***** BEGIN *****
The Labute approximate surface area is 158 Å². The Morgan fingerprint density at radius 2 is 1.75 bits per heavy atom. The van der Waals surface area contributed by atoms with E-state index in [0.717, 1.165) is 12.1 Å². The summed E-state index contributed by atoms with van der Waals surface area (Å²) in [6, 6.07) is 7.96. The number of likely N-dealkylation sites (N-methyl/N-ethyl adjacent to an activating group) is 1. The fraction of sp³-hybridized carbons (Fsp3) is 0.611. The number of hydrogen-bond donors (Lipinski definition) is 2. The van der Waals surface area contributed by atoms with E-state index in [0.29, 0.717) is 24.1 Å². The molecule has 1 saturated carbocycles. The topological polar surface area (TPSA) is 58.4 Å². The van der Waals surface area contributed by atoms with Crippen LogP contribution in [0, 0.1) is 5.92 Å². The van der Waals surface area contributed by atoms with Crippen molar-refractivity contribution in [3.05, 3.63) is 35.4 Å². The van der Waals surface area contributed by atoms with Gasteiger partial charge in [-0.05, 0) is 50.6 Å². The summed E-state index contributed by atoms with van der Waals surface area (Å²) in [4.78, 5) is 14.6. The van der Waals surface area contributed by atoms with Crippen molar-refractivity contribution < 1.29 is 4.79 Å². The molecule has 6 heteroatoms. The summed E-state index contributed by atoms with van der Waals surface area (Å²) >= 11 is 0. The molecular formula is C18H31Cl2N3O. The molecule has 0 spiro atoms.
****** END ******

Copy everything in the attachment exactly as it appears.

The Labute approximate surface area is 158 Å². The Morgan fingerprint density at radius 2 is 1.75 bits per heavy atom. The van der Waals surface area contributed by atoms with E-state index in [0.717, 1.165) is 12.1 Å². The summed E-state index contributed by atoms with van der Waals surface area (Å²) in [6, 6.07) is 7.96. The number of likely N-dealkylation sites (N-methyl/N-ethyl adjacent to an activating group) is 1. The fraction of sp³-hybridized carbons (Fsp3) is 0.611. The number of hydrogen-bond donors (Lipinski definition) is 2. The van der Waals surface area contributed by atoms with E-state index in [0.29, 0.717) is 24.1 Å². The molecule has 1 saturated carbocycles. The topological polar surface area (TPSA) is 58.4 Å². The van der Waals surface area contributed by atoms with Crippen LogP contribution in [0, 0.1) is 5.92 Å². The van der Waals surface area contributed by atoms with Crippen molar-refractivity contribution in [3.05, 3.63) is 35.4 Å². The van der Waals surface area contributed by atoms with Gasteiger partial charge in [-0.05, 0) is 50.6 Å². The summed E-state index contributed by atoms with van der Waals surface area (Å²) in [4.78, 5) is 14.6. The van der Waals surface area contributed by atoms with Crippen molar-refractivity contribution < 1.29 is 4.79 Å². The molecule has 6 heteroatoms. The summed E-state index contributed by atoms with van der Waals surface area (Å²) >= 11 is 0. The molecular formula is C18H31Cl2N3O. The molecule has 0 spiro atoms.